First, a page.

Thanks for the response. On the contrary, I’m happy to hear from someone more knowledgeable than myself that rules about color are more bendable, or even breakable, than color theory suggests. I’m self-educated amateur as opposed to serious student enslaved by what my professors taught. I’ve also noticed that color tools often give different results for the same types of color schemes.

I just wanted to make sure that what I was suggesting wasn’t going to somehow be puke inducing to viewers, or cause some kind of color induced discomfort on a subconscios level. I’ll mock up a few things and run them by some people for basic reactions.

Thanks for the response. I was wondering about the vibrant vs. subtle between the Triadic green and Analogous purple.

Right now I’m thinking more for web than print, and I’m thinking the purple in the analogous for the logo accents (which would be printed as well). The green is more for the web (buttons, other accents) and is really more for the fact that I’m more of a personal fan of green than purple. I’m not that concerned if it’s not exact due to print/monitor capabilities. I’m also trying to not fall into the trap of making decisions solely based on my likes and dislikes.

Also just thought mixing color schemes made for an interesting question and one where I didn’t find any opinions through (an admittedly quick) Google search.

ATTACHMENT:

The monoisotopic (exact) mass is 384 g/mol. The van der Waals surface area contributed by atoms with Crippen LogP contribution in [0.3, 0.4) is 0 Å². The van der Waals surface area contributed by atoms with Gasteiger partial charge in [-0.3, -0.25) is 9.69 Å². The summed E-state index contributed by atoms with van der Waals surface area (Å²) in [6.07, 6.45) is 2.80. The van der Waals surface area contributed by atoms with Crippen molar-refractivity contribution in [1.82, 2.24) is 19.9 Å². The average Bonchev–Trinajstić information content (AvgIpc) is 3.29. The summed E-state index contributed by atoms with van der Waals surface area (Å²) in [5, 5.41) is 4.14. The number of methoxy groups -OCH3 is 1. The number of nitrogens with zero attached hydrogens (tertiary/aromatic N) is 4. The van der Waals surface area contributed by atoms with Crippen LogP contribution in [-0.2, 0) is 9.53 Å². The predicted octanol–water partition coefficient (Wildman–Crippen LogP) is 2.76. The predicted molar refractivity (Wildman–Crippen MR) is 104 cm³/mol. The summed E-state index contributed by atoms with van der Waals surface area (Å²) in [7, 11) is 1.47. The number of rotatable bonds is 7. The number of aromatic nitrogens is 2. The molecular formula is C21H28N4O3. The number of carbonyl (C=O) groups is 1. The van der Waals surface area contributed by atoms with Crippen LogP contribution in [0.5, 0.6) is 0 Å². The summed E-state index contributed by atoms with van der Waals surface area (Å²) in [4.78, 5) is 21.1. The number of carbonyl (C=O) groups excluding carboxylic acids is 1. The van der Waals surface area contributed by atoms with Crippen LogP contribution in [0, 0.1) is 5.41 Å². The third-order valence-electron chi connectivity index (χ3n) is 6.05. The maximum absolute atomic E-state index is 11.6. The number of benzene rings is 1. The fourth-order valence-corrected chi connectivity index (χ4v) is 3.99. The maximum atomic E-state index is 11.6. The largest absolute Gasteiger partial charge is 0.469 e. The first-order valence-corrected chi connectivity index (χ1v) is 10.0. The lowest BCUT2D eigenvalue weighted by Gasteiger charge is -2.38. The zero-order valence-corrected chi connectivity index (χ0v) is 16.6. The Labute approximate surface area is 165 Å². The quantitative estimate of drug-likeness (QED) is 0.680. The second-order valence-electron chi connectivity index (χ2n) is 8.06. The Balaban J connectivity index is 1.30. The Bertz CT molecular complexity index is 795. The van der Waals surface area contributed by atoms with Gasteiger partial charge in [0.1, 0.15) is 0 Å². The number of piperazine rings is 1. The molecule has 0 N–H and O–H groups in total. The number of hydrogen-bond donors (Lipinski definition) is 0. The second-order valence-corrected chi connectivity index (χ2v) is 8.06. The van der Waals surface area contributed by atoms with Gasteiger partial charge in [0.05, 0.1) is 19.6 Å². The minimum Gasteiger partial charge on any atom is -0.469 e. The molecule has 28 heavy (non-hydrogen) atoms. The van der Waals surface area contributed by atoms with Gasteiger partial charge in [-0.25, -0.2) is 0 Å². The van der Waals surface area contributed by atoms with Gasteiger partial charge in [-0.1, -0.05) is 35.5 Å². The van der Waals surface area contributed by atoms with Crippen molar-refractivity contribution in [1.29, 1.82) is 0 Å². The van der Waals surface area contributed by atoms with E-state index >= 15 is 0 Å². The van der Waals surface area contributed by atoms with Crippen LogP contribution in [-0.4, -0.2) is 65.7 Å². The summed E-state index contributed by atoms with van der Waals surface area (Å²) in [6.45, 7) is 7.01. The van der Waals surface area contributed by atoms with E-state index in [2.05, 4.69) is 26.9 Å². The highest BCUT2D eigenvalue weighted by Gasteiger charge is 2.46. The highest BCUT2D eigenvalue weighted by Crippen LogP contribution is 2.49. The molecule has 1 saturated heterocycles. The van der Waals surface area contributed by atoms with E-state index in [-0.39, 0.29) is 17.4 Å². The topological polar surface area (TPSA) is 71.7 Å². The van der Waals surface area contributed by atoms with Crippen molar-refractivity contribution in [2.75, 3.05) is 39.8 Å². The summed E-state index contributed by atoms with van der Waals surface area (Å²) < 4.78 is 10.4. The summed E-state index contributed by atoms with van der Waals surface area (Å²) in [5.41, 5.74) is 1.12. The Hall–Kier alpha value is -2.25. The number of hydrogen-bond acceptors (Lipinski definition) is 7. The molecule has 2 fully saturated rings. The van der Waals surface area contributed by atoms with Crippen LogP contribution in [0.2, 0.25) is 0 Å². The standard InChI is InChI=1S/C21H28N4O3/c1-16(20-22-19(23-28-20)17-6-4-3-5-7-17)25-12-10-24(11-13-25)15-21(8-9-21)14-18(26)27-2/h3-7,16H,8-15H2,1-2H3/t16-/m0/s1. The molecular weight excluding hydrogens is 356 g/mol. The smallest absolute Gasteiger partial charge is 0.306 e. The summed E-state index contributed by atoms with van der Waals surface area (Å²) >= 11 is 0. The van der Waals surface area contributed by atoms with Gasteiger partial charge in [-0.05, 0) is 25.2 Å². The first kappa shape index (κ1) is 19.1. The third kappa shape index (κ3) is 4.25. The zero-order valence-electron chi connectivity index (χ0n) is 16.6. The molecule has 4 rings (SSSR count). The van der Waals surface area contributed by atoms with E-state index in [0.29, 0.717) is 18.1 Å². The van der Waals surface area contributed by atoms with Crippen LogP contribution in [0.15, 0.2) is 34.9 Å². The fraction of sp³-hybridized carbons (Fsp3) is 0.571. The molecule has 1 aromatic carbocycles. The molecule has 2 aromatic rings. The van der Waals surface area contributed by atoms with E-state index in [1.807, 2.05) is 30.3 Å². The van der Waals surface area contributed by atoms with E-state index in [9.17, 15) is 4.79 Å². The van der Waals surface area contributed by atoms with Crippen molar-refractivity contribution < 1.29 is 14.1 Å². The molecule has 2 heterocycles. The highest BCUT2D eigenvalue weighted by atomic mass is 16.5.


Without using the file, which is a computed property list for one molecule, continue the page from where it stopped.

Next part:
boy these kids do have some spoiled assignments and lifestyles,
in our school and era we used maxathousand ipsum!

I’m oldschool. Instead of putting my name and other personal details about myself out on the intertronz, social media, etc., I prefer to keep those things to myself. Probably being overly cautious, but I have been stalked once before online, so…

As long as you don’t care what colors come out of the printer, that’s fine.
Most logos are created with a standard Pantone color rather than Hex. I have an 80+% chance of hitting a Pantone color. Hex? No physical reference to hit. You gets what you gets.

Thanks for that info. If the colors come out close enough I’m happy, but might as well try for close as possible. I’ll do a Hex to Pantone conversion and then work out a new color scheme based on that.

You might not have the best of luck with that conversion since Hex is RGB.

I understand the web-centric nature of your activities, but it can help if you think of hexadecimal not so much as a color “system,” but as more of a method for expression of RGB colors when writing code. If the output of your design work will result in color designations anywhere outside of code, it’s better to never start with hexadecimal in the first place. Where hexadecimal is used, it’s always better if you’re converting to rather than from. Here and on other forums, I’ve seen many, many posts describing confusion and frustration when a project is started with hexadecimal color designations and subsequently, multi-step or bi-directional conversions come into play.

Frustration describes the printer response to finding Hex colors in a print file. LOL.